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Hungary & Czech Republic

I will again have to dig deep into my childhood memories to be able to write about these two countries. I am not sure how reliable my memories will be.

My visit to these places with my parents was before 1989 when they were still under communism but they were already slowly opening up.

We stayed in Hungary for about a week, mostly in Budapest but also in Pec, Zigetvar and Estergon. Being a young child at the time, I had grasped basic knowledge of the Hungarian language in six days and was already assisting my parents with haggling. Of course, nothing of this knowledge is left to this day.

I remember visiting graveyards and castles in Zigetvar and Estergon, which have historical significance to the Ottomans. As a child, I was explained there that Suleiman the Magnificent fell seriously ill in Hungary.

One night in Pec, a group of musicians in the restaurant we were dining had started playing “Uskudar’a Gideriken” on their violins as soon as they found out that we were from Turkey. I was very surprised that they knew this song.

It was in Pec, for the very first time in my life, that I had realised that some cities can be just like postcards or fairylands.

Budapest was also beautiful, grand and impressive. I was enjoying crossing the Danube River from Buda to Peste sides of the city almost everyday, just like in Istanbul where you cross the Bosphorus between Asia and Europe.

The Danube is particularly important for my family, not just for Turkish history; as the name of the river (“Tuna” in Turkish) is a family name on my mother’s side due to some of our ancestors having fought in the area.

I remember fondly the Gypsy musicians on the streets, the fine-looking traditional Hungarian costumes and a shop where I had seen the most beautiful dolls on the window display.

One night in Budapest, we had also been to a Gypsy concert in an open-air concert hall.

I also saw the most beautiful McDonald’s building in my life to this day in Hungary. It was a spotless historical building with ravishing ornaments and colourful glasswork.

At the time, we were told about a historical rumour about the city. When Suleiman the Magnificent arrived in town, he was asked what the name of the place is and he said “Pest.” Then, he was asked, “What is the name of the land across the river?” He replied “Bu da Pest” meaning “this is also Pest” in Turkish. I don’t know how true it is.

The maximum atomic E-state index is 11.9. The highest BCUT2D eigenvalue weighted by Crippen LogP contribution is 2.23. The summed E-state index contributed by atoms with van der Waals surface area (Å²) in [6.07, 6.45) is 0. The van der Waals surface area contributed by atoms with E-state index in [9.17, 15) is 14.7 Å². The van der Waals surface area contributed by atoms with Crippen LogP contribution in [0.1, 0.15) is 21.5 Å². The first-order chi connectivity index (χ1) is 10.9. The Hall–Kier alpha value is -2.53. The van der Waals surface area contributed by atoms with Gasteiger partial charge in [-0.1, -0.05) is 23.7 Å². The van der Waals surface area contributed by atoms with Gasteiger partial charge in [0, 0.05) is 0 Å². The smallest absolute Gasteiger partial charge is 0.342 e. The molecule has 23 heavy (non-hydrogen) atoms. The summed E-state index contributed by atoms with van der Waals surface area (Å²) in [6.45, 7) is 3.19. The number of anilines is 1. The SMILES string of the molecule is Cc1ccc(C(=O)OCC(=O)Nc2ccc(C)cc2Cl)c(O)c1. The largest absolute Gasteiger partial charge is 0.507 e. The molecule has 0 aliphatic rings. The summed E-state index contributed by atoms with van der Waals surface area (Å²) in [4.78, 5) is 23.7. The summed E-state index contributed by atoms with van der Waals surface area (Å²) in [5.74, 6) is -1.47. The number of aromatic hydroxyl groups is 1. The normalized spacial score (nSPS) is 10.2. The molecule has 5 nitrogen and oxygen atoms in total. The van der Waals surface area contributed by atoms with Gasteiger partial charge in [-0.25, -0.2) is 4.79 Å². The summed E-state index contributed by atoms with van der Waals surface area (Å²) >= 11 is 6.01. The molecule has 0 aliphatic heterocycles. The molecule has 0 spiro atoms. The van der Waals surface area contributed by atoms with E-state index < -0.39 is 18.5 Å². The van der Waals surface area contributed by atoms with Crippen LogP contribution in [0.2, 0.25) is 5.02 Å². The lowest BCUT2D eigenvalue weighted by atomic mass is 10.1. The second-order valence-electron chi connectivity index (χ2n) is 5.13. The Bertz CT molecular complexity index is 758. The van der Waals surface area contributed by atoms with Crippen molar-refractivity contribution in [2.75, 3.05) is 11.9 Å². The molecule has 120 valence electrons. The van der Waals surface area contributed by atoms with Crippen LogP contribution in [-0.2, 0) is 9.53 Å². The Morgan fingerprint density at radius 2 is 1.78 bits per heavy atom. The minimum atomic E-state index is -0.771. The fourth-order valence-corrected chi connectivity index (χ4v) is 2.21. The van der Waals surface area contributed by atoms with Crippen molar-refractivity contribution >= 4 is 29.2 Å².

During our week in Hungary, we were offered the opportunity to make a brief trip via train either to Vienna or to Prague. My parents decided that we go to Prague.

So we took an overnight train to Czechoslovakia of the time. The train had a very 1920s or Orient Express style to it with separate compartments with scarlet red cushiony seats.

The ticket officer was a very dark man with a massively thick moustache who didn’t speak any English or French. He kept on visiting our compartment even after checking our tickets, asking for dollars. I believe he tried to claim that we were not allowed to carry any dollars with us.

My father claimed that we didn’t have any dollars with us; in fact we did. He hid the money between the linings of the cushiony seats. I had sensed that my parents were on the edge and a bit nervous on that train because of the stress that the ticket officer was causing.

As soon as we arrived in Prague, I noticed the major differences between Hungary and Czechoslovakia of the time. There were people sleeping all over the train station, the city seemed very empty, dull, sad and old in early morning. It lacked the openness and livelihood of Hungary.

We were told that Czechs are famous for their crystals, so my parents wanted to purchase some souvenirs. The crystal shop would take only five customers in at a time. The queue outside the shop was meters long and we had to queue for maybe two hours.

Lunch had to be eaten only at certain hours and you did not have a menu option. You had to eat what they served. So we had to do with rotten potatoes.

At some point, my father ran out of film for his camera so when he finally found a shop, which would sell him film, he had to do with only black and white film.

Czechs seemed scared of us, the foreigners. They would not speak to us or even look into our eyes.

One non-Czech looking happened to talk to my mother because she needed light for her cigarette. We found out that she was half-Czech, half-Spanish. When my mom asked her why people were so distant, her immediate response was “Communism, communism! I shouldn’t speak to you either.” And then she walked off.

My mom went back to Prague and other places in the Czech Republic years later, after the fall of communism. It was then that she realised how beautiful the city is actually. She had a completely different experience to what we had when I was a little child.

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